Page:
This is the fifth installment of a series (see the first installment here) summarizing the 1994 book Dream City: Race, Power, and the Decline of Washington, D.C.by Harry Jaffe and Tom Sherwood. This book has recently been republished as an ebook and a paper book. HBO has plans to use material from the book to make a movie about the life of Marion Barry.
Chapter 4: The Uprising
"Everyone thought Washington was riot-proof," said John Hechinger, first chair of the appointed city council. The black middle class was too big, and military muscle too close.
Martin Luther King was in Washington five days before his assassination. He addressed an overflow crowd in National Cathedral.
"...[I]f nothing is done between now and June to raise ghetto hope, I feel this summer will not only be as bad, but worse than last year," he said (Kindle location 1098).
The same evening President Lyndon Johnson said he would not seek the nomination to a second full term as President.
King was assassinated in the early afternoon of April 4. Word spread, people were stunned.
Activist Stokely Carmichael came out of the storefront offices of the Student Nonviolent Coordination Committee (SNCC), two blocks north of the intersection of 14th and U Streets NW. He led a crowd south down 14th Street, demanding stores close to honor King. Cooler heads try to calm the situation.
Rioting broke out. People looted and set fires on a massive scale. By 10:30, Carmichael had fled the rioting for the night.
The police chief had gone to a Cherry Blossom Festival event, and the ranking officer in charge was at the Washington Hilton, where Vice-President Hubert Humphrey was making a speech. A decision was made not to call in the military that night, or the next day until 4pm.
Carmichael returned the next day, brandishing a gun before the press.
"Stay off the streets if you don't have a gun, because there's going to be shooting," he said.
After that, he mostly stayed out of sight.
Smoke rose over downtown. The federal government shut down in the mid-afternoon. There was an enormous traffic jam leaving the city, hampering police and fire. Stores on 14th and 7th Streets NW and H Street NE were looted and set ablaze. Rioters obstructed firefighters. "Most of the twelve people who were killed during the rioting died in burning stores." (l. 1272)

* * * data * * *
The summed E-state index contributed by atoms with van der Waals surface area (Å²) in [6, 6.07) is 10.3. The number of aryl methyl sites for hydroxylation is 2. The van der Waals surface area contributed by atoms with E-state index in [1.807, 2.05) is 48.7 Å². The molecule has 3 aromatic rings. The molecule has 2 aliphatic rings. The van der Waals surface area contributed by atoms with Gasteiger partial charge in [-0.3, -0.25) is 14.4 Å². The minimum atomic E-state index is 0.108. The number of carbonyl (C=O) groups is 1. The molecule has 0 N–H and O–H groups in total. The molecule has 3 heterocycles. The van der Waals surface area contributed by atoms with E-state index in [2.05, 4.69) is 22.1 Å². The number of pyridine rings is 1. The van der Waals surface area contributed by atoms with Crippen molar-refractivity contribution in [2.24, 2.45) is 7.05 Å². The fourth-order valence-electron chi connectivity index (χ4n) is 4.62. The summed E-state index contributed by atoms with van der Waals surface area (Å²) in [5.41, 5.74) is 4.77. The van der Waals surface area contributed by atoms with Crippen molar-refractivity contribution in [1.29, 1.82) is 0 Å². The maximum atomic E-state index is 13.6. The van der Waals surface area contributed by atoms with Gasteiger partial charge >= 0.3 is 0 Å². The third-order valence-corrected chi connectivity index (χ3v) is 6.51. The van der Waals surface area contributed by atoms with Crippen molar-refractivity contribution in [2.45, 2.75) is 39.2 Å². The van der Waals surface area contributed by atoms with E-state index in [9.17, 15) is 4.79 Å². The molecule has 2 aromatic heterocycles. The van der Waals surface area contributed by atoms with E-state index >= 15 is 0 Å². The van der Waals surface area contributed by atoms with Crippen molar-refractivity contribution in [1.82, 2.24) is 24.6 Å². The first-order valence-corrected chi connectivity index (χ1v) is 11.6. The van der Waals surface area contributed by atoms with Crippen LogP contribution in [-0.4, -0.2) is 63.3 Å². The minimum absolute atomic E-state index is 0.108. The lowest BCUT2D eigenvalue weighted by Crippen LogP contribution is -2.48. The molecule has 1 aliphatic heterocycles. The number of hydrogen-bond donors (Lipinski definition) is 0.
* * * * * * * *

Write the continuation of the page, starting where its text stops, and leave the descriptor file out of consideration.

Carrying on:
"The looters sacked stores at 14th and G Streets, two blocks from the White House, before police drove them out of the central business district (l. 1281).
Marion Barry "had become one of the primary conciliators during the uprising. The city's leaders, both white and black, thought that Barry was one of the few people who could appeal to the looters.... Compared to a crazed teenager with a Molotov cocktail, Barry was a moderate... (l. 1306).
Barry worked with Giant supermarkets to get food to people in the riot-torn areas. No Giant store had been set on fire. "Five Safeway stores, Giant's main rival, had been reduced to rubble" (l. 1322).
Mayor Walter Washington instituted at 5:30 pm to 6:30am curfew. Federal troops were stationed along main streets and insections, "but the alleys belonged to the arsonists" (l. 1343). Troops used tear gas but did not fired weapson. After a few days, the curfew was lifted and the troops went back to their barracks.
"In countless ways, the city of Washington never recovered from the uprising. People will always define the city's history as 'before the riots' and 'after the riots'. The greatest changes took place in the city's political arena. Power shifted to the black majority, and though Marion Barry was not a major playing during the uprising, he would be a primary beneficiary..." (l. 1355).
White southern congressmen asked repeatedly why the looters weren't shot. The Cherry Blossom Festival was cancelled. The city council held hearings in African-American neighborhoods and heard continued anger.
Carmichael returned and tried to take over the SNCC office on behalf of the Black Panthers. Workers from Barry's group, Pride Inc., and their allies defended the office. Carmichael soon left the US.
"Why do we go on patting each other on the back like a mutual admiration society when this thing isn't over yet? It's not just the 6,300 people who were arrested, but a whole lot of people in this town are angry and just waiting 'til the troops leave," Barry said (l. 1439).
He also said: "When the city rebuilds the riot corridors, if you don't let my black brothers control the process -- and I mean all the way to owning the property -- it might just get burned down again" (l. 1440).
Barry "was invited into the coalitions and committees that grew out of the efforts to heal the city's wounds" (l. 1444).
The last words in this chapter are: "Marion Barry started to take his place among the city's power brokers" (l. 1455).
In this chapter, the authors recommend (l. 1116) the following out-of-print book about the 1968 14th Street riots: Ten blocks from the White House: An anatomy of the Washington riots of 1968by Ben W. Gilbert and the staff of the Washington Post.
Cheater's Guide to Dream City continues next week
Further installments will appear on successive Fridays. All posts will be cross-posted on the ad-hoc "Cheater's Guide to Dream City" blog.
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This is a great book and well worth reading in its entirety.